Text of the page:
After his City Hall and ward offices were raided by the feds Thursday, Ald. Ed Burke (14th) acknowledged that he’s no stranger to federal investigations.

“And in every instance nothing has been found,” Burke said in a statement. He spoke with reporters Thursday evening outside his home.

The feds aren’t sharing what they did or didn’t find on Thursday. But Burke is right that his long political career has survived some rough patches — of a legal and political nature.

Here are some of rockier stretches in his long journey:

1972: Freshman Ald. Edward M. Burke joined with another so-called “young Turk,” Edward R. Vrdolyak. They thought Mayor Richard J. Daley had too much power, so they launched what became known as “The Coffee Rebellion,” an attempt to break the iron-fisted control exercised by Daley and his Finance Committee Chairman Thomas Keane. Two years, later Burke bucked Daley unsuccessfully by running for assessor against Regular Democratic Organization candidate Tom Tully.

1984: Burke and Vrdolyak teamed  up again for the tumultuous “Council Wars,” with Burke filing a lawsuit against Mayor Harold Washington, alleging he was not legally allowed to hold office because he failed to file required financial disclosures before the deadline. The suit was dismissed, but for years, the two “Eddies” were remembered for their opposition to the city’s first black mayor.

Following the hour-long summit between Mayor Washingrton and leaders of the Vrdolyak 29, Ald Edward R. Vrdolyak (10th) talked to the press in 1984. Watching are (from left) Ald. Wilson Frost (34th), Corporate Counsel James L. Montgomery and Ald. Edward M. Burke (14th), who all participted in the meeting. File Photo. Dom Najolia

Following the hour-long summit between Mayor Washingrton and leaders of the Vrdolyak 29, Ald Edward R. Vrdolyak (10th) talked to the press in 1984. Watching are (from left) Ald. Wilson Frost (34th), Corporate Counsel James L. Montgomery and Ald. Edward M. Burke (14th), who all participted in the meeting. File Photo. Dom Najolia

1989: Burke was the state-registered licensee and secretary of a security firm co-owned by ex-Ald. Pat Huels (11th) and Huels’ family. From June 1989 to May 1997, Burke’s Finance Committee made annual payments totaling $474,162 to Michael Pedicone, the executive in charge of the fledgling firm.

1995: Marie D’Amico, daughter of former Ald. Anthony Laurino (39th), pleaded guilty of doing no work while on Burke’s committee staff from 1991 to 1993. Burke famously blamed it on a dead man, accusing the late Horace Lindsay, a former aide, of scheming with D’Amico. The alderman said he hadn’t been aware that D’Amico was a ghost payroller.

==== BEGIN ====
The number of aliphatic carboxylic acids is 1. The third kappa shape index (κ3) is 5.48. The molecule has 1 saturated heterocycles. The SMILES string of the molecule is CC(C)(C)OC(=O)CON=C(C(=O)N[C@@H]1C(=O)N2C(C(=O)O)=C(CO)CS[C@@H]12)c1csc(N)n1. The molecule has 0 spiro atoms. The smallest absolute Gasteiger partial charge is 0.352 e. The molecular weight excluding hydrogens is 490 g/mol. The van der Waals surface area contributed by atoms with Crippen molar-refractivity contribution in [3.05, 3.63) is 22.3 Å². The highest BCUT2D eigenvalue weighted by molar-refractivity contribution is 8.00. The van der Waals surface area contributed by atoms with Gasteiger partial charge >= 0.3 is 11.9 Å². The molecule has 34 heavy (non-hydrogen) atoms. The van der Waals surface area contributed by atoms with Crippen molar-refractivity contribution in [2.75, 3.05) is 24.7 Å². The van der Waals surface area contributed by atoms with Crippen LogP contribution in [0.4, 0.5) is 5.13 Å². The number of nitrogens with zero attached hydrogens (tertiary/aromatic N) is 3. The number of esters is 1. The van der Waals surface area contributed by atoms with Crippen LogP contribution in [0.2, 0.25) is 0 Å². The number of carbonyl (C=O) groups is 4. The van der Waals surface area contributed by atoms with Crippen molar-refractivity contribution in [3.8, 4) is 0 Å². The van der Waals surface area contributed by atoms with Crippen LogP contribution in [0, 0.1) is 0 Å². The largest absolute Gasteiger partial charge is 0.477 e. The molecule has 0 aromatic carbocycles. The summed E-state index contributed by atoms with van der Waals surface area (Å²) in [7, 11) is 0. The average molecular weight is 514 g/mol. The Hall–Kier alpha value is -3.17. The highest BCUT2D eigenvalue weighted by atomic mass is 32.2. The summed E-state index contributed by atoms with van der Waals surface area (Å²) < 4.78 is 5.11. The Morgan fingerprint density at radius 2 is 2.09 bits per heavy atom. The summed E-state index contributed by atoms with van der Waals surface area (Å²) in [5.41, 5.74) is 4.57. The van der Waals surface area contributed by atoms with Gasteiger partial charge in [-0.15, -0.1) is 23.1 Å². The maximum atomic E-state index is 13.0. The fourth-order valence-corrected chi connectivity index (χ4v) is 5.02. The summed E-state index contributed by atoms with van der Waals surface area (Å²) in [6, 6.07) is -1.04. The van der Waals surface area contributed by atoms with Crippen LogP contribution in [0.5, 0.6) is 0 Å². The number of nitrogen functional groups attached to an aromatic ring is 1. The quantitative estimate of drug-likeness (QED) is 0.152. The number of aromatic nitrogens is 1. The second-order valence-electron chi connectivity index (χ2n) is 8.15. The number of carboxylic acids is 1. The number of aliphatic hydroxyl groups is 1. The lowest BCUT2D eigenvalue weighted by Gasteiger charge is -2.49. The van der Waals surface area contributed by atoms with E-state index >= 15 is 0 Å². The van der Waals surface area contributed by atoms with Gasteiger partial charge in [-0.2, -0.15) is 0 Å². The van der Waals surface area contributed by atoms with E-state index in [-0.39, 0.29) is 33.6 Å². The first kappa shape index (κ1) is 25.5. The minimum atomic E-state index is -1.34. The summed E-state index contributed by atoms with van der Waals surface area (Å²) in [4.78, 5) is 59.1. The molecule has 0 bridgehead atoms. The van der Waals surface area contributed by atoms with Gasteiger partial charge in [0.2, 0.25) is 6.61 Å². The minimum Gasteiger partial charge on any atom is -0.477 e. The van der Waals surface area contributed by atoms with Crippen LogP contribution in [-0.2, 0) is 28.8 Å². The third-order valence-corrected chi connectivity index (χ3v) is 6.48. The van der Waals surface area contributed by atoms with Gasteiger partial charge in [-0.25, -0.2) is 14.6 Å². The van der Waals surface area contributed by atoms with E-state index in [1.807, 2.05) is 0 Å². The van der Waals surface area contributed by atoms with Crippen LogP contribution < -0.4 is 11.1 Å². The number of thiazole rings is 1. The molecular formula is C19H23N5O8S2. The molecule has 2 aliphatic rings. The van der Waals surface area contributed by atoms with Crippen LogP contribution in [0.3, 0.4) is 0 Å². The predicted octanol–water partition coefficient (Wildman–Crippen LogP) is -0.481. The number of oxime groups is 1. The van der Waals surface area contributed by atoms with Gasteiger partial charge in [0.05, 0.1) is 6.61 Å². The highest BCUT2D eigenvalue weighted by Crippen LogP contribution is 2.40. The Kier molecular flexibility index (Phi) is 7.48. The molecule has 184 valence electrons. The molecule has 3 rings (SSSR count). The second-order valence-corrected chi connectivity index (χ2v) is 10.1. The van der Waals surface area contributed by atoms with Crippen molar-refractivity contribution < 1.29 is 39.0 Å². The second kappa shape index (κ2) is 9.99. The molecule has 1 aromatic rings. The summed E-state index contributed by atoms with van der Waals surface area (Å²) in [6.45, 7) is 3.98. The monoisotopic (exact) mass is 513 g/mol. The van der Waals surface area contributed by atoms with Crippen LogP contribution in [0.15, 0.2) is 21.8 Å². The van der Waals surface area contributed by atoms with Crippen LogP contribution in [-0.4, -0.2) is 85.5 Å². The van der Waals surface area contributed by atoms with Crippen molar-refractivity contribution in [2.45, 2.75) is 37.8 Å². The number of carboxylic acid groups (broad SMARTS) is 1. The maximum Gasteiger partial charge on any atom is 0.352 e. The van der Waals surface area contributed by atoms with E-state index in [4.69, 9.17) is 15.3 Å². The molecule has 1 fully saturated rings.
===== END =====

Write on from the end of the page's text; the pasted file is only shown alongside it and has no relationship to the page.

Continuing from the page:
1997: Former Ald. Joseph Martinez (31st), who worked in Burke’s law office, admitted in federal court that he was a ghost payroller for City Council committees. Martinez’s lawyer alleged that Burke got him the no-show jobs.

1997: Burke changed the record of four past City Council votes involving clients of his law practice after the Sun-Times raised questions about possible conflicts of interest. He used a rare parliamentary maneuver to remove four “yes” votes regarding leases for Midway and American airlines — votes that the alderman cast as far back as 1990. He changed the yes votes to abstentions. Burke resorted to the blame-it-on-a-dead-man excuse again, attributing the yes votes to former Ald. Thomas Cullerton (38th), who chaired the Aviation Committee. Cullerton had died four years earlier.

2006: Two weeks after a Sun-Times investigation, a federal grand jury issued subpoenas to the Burke-chaired Finance Committee — which has sole authority to settle injury claims filed by city of Chicago employees and controls a $100 million annual budget — for records related to injury claims. The Sun-Times found that one in five patronage workers listed on the once-secret clout list kept by Mayor Richard M. Daley’s former patronage director had filed workers’ compensation claims — far outpacing those for any occupation tracked by the U.S. Department of Labor, including underground coal miners and foundry workers.

2011: Federal prosecutors filed a motion saying Saul Rodriguez, a drug trafficker, believed he paid $15,000 to two attorneys to bribe Burke to get the zoning on his Southwest Side property changed in order to build apartments. Rodriguez told federal agents he made the payment to those attorneys and then met briefly with Burke, who said the rezoning would be no problem. The City Council approved the rezoning in 2000. Burke wasn’t identified in the filing — only referred to as “Official A” — but he was later named in court. Burke was never charged with wrongdoing in that case.

2012: Chicago Inspector General Joseph Ferguson attempted to audit the city’s worker’s compensation and duty disability programs, which fall under the control of the Finance Committee. Burke’s office claimed Ferguson didn’t have the authority to investigate the programs.

2016: A Sun-Times investigation found that Burke’s law firm had saved President Donald Trump $14 million after appealing property tax bills over seven years. Burke’s firm would stop representing Trump’s Chicago interests in 2018. But the Trump ties helped fuel the defeat of Burke’s brother, state Rep. Dan Burke, in the 2018 Democratic Primary, and sparked rivals to put a political bulls-eye on Ed Burke as well.

Ald. Ed Burke's plowed street

Ald. Edward Burke’s house on West 51st Street and the condo he developed next to it in February 2015 after a heavy snowstorm. | Dan Mihalopoulos/Sun-Times

2016: A report from the city inspector general’s office found that the 3900 block of West 51st Street, where Burke lives, was plowed far more often than other streets in the city after a record 19.2-inch snowfall in February 2015. Snow removal crews hit the street 46 times in five days.

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